This volume contains a series of lectures delivered in 1994 by Hawking (A Brief History of Time) and Penrose (The Emperor's New Mind), renowned professors at Cambridge and Oxford, respectively. The overall topic is how mathematical physics might best represent the realities of the universe. The lectures assume a rather sophisticated knowledge of physics and mathematics. The authors present alternative views on approaching a formulation that fully accommodates both quantum and gravitational (general relativity) theories in physics. One question, for example, is whether parameters in a quantum description of matter can have definite (""real"") values before they are measured. The issues extend to cosmological implications and have intriguing philosophical as well as technical aspects. Although well done, the treatment in this book is not for the general reader. Illustrations. (Feb.)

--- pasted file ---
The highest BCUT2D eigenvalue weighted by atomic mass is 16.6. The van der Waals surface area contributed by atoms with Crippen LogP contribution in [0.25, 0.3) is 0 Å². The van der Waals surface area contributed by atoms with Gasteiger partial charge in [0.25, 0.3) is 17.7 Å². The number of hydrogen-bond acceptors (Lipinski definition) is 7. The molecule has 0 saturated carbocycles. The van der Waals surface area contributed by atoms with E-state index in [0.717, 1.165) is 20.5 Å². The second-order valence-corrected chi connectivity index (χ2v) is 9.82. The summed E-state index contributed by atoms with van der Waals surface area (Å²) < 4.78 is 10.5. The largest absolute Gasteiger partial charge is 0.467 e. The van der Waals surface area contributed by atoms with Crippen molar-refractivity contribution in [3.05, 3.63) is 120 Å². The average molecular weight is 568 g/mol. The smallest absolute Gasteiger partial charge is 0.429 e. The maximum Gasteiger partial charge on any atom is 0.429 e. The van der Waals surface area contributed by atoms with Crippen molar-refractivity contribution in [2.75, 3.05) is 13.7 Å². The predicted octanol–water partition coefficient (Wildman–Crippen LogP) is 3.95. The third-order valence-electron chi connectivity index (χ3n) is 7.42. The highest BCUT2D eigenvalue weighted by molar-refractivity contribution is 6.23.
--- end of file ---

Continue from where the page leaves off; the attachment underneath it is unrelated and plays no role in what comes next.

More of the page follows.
Reviewed on: 01/01/1996 Release date: 01/01/1996 Genre: Nonfiction
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